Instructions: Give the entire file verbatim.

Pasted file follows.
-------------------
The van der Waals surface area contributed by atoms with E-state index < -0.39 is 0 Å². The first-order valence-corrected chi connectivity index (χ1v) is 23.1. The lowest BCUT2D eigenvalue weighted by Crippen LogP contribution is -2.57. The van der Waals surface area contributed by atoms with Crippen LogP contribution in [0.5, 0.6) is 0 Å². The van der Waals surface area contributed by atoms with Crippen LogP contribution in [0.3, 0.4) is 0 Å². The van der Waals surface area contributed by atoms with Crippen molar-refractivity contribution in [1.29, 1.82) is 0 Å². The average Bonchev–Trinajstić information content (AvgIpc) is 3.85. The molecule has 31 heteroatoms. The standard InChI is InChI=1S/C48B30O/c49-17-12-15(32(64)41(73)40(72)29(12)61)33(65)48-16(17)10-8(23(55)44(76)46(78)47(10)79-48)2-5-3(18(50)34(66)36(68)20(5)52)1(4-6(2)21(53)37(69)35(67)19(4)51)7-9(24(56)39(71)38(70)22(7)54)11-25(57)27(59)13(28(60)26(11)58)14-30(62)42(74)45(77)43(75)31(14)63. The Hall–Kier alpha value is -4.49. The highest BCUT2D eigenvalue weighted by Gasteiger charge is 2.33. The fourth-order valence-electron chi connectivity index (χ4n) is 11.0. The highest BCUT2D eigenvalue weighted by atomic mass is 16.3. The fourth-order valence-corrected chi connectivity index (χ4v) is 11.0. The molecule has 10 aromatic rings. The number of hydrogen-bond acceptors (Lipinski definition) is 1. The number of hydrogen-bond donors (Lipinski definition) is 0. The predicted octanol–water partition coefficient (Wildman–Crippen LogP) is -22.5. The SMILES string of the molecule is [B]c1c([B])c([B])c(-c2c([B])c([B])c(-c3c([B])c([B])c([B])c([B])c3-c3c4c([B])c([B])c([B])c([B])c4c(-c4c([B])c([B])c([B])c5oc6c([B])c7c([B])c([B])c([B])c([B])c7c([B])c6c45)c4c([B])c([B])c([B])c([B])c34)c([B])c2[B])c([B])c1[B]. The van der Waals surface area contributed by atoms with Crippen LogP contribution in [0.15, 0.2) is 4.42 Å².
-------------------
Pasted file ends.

The van der Waals surface area contributed by atoms with E-state index < -0.39 is 0 Å². The first-order valence-corrected chi connectivity index (χ1v) is 23.1. The lowest BCUT2D eigenvalue weighted by Crippen LogP contribution is -2.57. The van der Waals surface area contributed by atoms with Crippen LogP contribution in [0.5, 0.6) is 0 Å². The van der Waals surface area contributed by atoms with Crippen LogP contribution in [0.3, 0.4) is 0 Å². The van der Waals surface area contributed by atoms with Crippen molar-refractivity contribution in [1.29, 1.82) is 0 Å². The average Bonchev–Trinajstić information content (AvgIpc) is 3.85. The molecule has 31 heteroatoms. The standard InChI is InChI=1S/C48B30O/c49-17-12-15(32(64)41(73)40(72)29(12)61)33(65)48-16(17)10-8(23(55)44(76)46(78)47(10)79-48)2-5-3(18(50)34(66)36(68)20(5)52)1(4-6(2)21(53)37(69)35(67)19(4)51)7-9(24(56)39(71)38(70)22(7)54)11-25(57)27(59)13(28(60)26(11)58)14-30(62)42(74)45(77)43(75)31(14)63. The Hall–Kier alpha value is -4.49. The highest BCUT2D eigenvalue weighted by Gasteiger charge is 2.33. The fourth-order valence-electron chi connectivity index (χ4n) is 11.0. The highest BCUT2D eigenvalue weighted by atomic mass is 16.3. The fourth-order valence-corrected chi connectivity index (χ4v) is 11.0. The molecule has 10 aromatic rings. The number of hydrogen-bond acceptors (Lipinski definition) is 1. The number of hydrogen-bond donors (Lipinski definition) is 0. The predicted octanol–water partition coefficient (Wildman–Crippen LogP) is -22.5. The SMILES string of the molecule is [B]c1c([B])c([B])c(-c2c([B])c([B])c(-c3c([B])c([B])c([B])c([B])c3-c3c4c([B])c([B])c([B])c([B])c4c(-c4c([B])c([B])c([B])c5oc6c([B])c7c([B])c([B])c([B])c([B])c7c([B])c6c45)c4c([B])c([B])c([B])c([B])c34)c([B])c2[B])c([B])c1[B]. The van der Waals surface area contributed by atoms with Crippen LogP contribution in [0.15, 0.2) is 4.42 Å².